Writing for New Instruments
One of the most fulfilling experiences available to composers is the opportunity to collaborate with designers of new musical instruments, composing new music to practically test their characteristics and to help develop the instruments and repertoire further. The processes involved with research and development are as beneficial to the composer as they are to the designer.
An instrument that recently came to my attention, still in development, is the ‘Piano Harp’, or to give its full title ‘The Reverse Action Piano Harp’, designed by Phil Brissenden of the University of Salford. The instrument is a hybrid of two more familiar instruments, the autoharp and the piano keyboard, a combination born out of a pianist’s desire to be closer to the strings and to find something as portable as a guitar!
The instrument, as you can see in the picture above, is a small keyboard over a harp body. When a key is depressed, all instances of that note are undamped and available to play with the right hand, that is to say, if you pressed a D key, all of the D strings would no longer be damped and strumming or plucking along all the strings would sound only any D pitches. As the strings are reverse-damped, releasing the D key would immediately silence those pitches. This means that you can play pianistically with the left hand, and like a guitarist or harpist with the right, with many possible styles and techniques available.
This intrigued me greatly, I can remember many times as a child leaning into a piano with the sustain pedal on, strumming strings, thinking how fantastic it would be to be able to coordinate left and right to play something but, alas, far too big an instrument to use meaningfully. However, with the advent of the Piano Harp this no longer seems a problem!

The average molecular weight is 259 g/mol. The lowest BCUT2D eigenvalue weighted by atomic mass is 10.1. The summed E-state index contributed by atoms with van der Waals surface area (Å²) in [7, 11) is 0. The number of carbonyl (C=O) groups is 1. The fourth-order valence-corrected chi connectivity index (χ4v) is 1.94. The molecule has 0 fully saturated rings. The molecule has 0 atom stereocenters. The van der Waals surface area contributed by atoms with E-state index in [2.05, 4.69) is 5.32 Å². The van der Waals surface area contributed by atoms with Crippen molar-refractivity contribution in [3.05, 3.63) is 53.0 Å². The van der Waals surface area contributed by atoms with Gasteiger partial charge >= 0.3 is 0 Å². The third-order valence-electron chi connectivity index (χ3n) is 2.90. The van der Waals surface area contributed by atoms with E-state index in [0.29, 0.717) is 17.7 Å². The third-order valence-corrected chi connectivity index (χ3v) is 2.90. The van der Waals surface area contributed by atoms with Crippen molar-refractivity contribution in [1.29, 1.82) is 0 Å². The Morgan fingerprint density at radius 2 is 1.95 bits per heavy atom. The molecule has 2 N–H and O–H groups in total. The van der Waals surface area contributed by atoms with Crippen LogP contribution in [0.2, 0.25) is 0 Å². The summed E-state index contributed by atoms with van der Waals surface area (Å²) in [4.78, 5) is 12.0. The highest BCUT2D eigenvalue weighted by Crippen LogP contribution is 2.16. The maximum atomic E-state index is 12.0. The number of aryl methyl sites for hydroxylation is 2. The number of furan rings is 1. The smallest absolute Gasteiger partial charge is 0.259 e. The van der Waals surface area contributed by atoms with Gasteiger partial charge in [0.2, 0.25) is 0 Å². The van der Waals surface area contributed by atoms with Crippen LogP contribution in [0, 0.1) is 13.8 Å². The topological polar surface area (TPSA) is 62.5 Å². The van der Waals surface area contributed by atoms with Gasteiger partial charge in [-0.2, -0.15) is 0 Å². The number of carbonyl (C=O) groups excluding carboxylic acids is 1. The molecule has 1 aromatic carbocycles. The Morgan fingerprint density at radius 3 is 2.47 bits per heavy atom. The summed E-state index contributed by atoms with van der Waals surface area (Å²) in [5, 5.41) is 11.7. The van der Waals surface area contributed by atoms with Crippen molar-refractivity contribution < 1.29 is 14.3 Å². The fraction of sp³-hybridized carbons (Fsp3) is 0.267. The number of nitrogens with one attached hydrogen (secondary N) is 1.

The instrument is quite portable, easily to handle and playable whilst sat down, comfortably resting across the body leaving both strings and keyboard in a natural playing position. The strings can be plucked, strummed or hammered, with custom picks being currently used and developed to aid with right hand technique. This is a particularly interesting avenue from a compositional point of view as it’d be interesting to see how different types of pick affect the timbre of the instrument.
The sound of the instrument is quite beguiling. It incorporates sound qualities of the guitar, harp and even harpsichord, and early tests on arranging music for the instrument showed it has good potential in both classical and folk genres, amongst others.
Perhaps the best way to test the sound characteristics of an instrument, compositionally, is to gradually adapt it into ensembles, testing how it works as part of a whole sound, with new material rather than adapting existing arrangements. However, for the composer, this immediately raises a question: how do you notate music for a new instrument? In the case of the Piano Harp, it immediately struck me that it could be problematic. The left hand plays keys that might not relate to the exact pitches of the right hand, but leaving what the left hand does for the player to interpret might be complicated and potentially leave out information important to the composer’s intention, making the player’s role more interpretative and needlessly difficult.
On discussing potential notation with Phil, we agreed a format to start with of two standard treble clef staves, the lower of which contain the keys held down by the left hand and the upper, the notes actually sounded with the right. This seemed to provide enough of a basis to work with for some test compositions.
I settled on composing for Piano Harp, Piano and Voice to test the instrument’s capabilities as an accompanying instrument, and to see what timbral characteristics it could add to an established ‘sound’. In keeping with the instrument’s principle of combining the old with the new, I thought it would be appropriate and interesting to use the folk, medieval and ethereal elements of the sound with that of the classical art song movement and theatre, combining tonal elements of each; old and new together. The audio of the resulting piece ‘Be Still My Soul’ can be found below and the blending of piano and piano harp is of particular interest to me as I consider further compositions for the instrument.
Further information on the Piano Harp’s design and development can be found HERE as can the contact details for the inventor, Phil Brissenden, who is happy to hear from any other composers who are interested in writing for the Piano Harp, regardless of genre.
Direct Link: https://soundcloud.com/chrislawrycomposer/be-still-my-soul-chris-lawry